A Poet’s Journey through a Chinese Prison
By Liao Yiwu
In the ’90s, I had an inner opening that shifted my entire worldview. Though I’d not been drawn to poetry for years, I found myself turning to Rumi, Kabir, and Mirabai. But I hungered for poems that spoke to the stuff of the world I was living in as well as the timeless truths of the mystics. Luckily, I discovered the work of Jane Hirshfield.
I’ve been thinking a lot lately about the ways in which my work as an artist and my work as a yoga teacher are really just exactly the same.
By Sheri Reda
We’re savvy, right? We post our thoughts on blogs, our invitations on Evite, our ideas on Facebook and Pinterest. We text, tweet, and email until we’re surprised when we look up and see a flesh-and-blood face. But my cousin in Portland tells me another kind of posting has sprung up and flowered like mint along the streetscape there.
Yoga is a good thing to have in your pocket.
I’m writing this from the hotel restaurant in Charlotte, North Carolina, where I’ve spent the past week at the National Poetry Slam competition, in which poets from all over the world come together to share their art and compete on world class stages. It’s basically Comicon for poets.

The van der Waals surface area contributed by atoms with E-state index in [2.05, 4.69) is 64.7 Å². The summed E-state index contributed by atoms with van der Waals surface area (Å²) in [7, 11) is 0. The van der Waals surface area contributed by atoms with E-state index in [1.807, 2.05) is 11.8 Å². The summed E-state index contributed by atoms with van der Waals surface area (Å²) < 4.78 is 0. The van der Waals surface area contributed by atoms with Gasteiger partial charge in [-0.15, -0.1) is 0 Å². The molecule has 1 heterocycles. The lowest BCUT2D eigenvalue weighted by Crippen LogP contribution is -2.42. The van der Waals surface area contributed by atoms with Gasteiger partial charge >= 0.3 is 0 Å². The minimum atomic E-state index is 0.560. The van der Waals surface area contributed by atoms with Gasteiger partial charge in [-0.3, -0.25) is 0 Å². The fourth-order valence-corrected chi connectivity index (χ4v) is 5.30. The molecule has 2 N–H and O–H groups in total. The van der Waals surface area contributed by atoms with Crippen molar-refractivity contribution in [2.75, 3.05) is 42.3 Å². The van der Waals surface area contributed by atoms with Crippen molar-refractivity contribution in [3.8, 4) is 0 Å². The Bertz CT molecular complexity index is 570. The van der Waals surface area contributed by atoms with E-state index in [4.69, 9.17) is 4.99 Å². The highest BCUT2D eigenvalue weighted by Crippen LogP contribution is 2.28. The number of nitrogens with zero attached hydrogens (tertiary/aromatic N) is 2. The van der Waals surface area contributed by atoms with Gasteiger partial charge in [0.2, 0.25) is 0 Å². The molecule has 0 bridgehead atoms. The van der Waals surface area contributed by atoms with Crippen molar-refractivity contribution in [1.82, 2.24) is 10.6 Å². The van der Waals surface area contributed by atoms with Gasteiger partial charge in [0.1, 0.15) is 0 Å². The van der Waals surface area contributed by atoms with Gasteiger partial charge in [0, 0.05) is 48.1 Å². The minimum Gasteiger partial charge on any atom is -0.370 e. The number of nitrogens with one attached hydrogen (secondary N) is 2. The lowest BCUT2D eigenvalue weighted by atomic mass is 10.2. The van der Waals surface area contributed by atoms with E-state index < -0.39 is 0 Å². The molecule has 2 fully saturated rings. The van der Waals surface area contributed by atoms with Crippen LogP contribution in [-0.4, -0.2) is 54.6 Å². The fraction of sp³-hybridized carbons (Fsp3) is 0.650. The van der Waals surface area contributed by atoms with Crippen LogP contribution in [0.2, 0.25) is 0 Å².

How words can save your life.
One of the reasons we practice yoga, in my opinion, is to become better translators.
Our bodies have a complex language, and they are talking to us all the time. Our guts are receiving signals from our brains that we don’t consciously process, and our bodies will manifest pain and symptoms in response to stress our minds may not have even noticed. The body and the mind have a complex relationship, and the awareness and sensitivity we cultivate in yoga helps us to understand that relationship better.
The poems of Naomi Shihab Nye have an uncanny way of showing up at exactly the right moment to summon you below the surface of your life.
I have a mantra. I say it to myself daily, in many situations, and it helps me immensely in my life. It’s this:
Why am I doing this?
I don’t even think the answer to that question is particularly important. I just think it’s important to ask. Your intentions may change, they may shift and grow, but as long as you have an intention, any answer to why you are doing what you are doing is great.
It’s Spring 2012, and we just had a super full moon: The moon was closer to the earth than it’s been all year. Here in Vancouver, it’s just starting to get warm, though the cherry blossom trees have been undressing for weeks. Spring has always felt like a transitional season for me, but this year is special.